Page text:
Graham Smith claims that the he got the title for his second Kleenex Girl Wonder album, Graham Smith Is the Coolest Person Alive, from a note that was written by a high school classmate. But given that Smith has a penchant for faux rock-star posturing, it is just as likely that he wrote that note himself. The comparisons between Smith and Guided By Voices mastermind Robert Pollard are plentiful, but such comparisons focus almost entirely on their shared affinity for lo-fi recording and short, Beatlesesque pop songs. There are many similarities in sound and structure between the two, but Smith is no mere copycat. While Guided By Voices' lo-fi songs sound like a collection of live first or second takes, Smith's work is the result of precise, deliberate production, replete with synthesizers and other electronic sounds. Smith plays every instrument on the album, and he uses this creative liberty to load each track with layer upon layer of sound. Perhaps because of this, Graham Smith Is the Coolest Person Alive suffers from sounding too muddled at times. Smith is, like Pollard, a talented and prolific writer of pop melodies, but also like Pollard, these melodies often could benefit from sparser and/or cleaner arrangements. All nitpicking aside, the majority of these songs are filled with great hooks and melodies. Smith is also a connoisseur of rap and hip-hop, and some of the songs, such as "I Can't Humanize" and "You Need Me," sound like they were produced accordingly. On these tracks, Smith lays down a beat and a synthesizer loop and seems to improvise the lyrical lines. "The Bostonians" is the best guitar-driven song on the album, and "Julie & Barbara," "Ponyoak," and "What Is Your Posture?" are lo-fi classics. Not as essential as Ponyoak, but darn close.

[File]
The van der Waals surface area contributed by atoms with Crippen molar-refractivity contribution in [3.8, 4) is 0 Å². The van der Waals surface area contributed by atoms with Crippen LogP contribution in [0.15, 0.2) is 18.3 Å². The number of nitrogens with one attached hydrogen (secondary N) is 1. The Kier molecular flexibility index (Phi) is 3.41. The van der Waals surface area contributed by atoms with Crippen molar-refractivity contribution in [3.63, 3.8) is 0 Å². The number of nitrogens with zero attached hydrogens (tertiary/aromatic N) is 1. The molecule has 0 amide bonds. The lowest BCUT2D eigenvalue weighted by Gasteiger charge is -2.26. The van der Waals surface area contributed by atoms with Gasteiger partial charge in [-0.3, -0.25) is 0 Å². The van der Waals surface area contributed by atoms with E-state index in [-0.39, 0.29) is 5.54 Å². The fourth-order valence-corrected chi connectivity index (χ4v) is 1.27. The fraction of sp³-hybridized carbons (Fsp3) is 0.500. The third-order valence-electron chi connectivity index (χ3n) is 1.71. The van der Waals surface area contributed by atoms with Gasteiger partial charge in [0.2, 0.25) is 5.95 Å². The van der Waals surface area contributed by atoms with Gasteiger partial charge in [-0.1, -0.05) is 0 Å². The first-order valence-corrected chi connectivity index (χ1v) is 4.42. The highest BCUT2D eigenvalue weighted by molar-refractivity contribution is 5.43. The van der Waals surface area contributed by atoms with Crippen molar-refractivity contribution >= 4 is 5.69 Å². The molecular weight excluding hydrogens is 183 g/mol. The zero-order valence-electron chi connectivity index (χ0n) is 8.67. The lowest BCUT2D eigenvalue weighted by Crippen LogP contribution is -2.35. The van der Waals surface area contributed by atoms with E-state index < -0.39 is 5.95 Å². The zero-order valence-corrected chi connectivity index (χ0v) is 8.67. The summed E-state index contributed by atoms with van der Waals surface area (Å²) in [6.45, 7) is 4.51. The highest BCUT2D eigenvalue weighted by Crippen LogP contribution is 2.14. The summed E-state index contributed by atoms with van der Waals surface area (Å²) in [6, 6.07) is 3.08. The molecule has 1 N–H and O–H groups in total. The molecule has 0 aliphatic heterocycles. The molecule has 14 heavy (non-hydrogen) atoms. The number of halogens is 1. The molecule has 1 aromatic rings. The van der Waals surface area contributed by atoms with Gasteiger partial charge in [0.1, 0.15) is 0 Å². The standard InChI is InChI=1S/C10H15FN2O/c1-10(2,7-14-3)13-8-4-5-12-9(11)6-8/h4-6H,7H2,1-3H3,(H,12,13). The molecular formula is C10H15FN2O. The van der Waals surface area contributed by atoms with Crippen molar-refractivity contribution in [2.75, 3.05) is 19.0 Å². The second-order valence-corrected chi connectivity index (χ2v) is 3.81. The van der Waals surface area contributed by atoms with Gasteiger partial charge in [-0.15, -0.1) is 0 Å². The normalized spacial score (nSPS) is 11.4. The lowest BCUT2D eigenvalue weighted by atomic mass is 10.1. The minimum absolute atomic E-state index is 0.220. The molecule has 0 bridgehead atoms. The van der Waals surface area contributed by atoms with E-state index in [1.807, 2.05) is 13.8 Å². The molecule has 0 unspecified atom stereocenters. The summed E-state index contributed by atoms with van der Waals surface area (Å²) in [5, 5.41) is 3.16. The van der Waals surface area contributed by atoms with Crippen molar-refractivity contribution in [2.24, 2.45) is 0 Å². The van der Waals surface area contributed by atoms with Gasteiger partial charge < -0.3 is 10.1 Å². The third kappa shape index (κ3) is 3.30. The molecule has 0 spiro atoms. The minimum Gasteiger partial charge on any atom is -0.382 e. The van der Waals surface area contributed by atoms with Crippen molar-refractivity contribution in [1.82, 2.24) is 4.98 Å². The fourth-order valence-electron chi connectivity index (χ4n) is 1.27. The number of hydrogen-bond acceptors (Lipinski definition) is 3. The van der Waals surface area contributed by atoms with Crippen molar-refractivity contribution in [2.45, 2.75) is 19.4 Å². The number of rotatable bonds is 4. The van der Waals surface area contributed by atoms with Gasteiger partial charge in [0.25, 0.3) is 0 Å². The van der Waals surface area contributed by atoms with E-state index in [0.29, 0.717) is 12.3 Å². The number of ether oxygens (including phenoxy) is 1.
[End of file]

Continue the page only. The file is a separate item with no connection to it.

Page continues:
AllMusic Review by Scott Sepich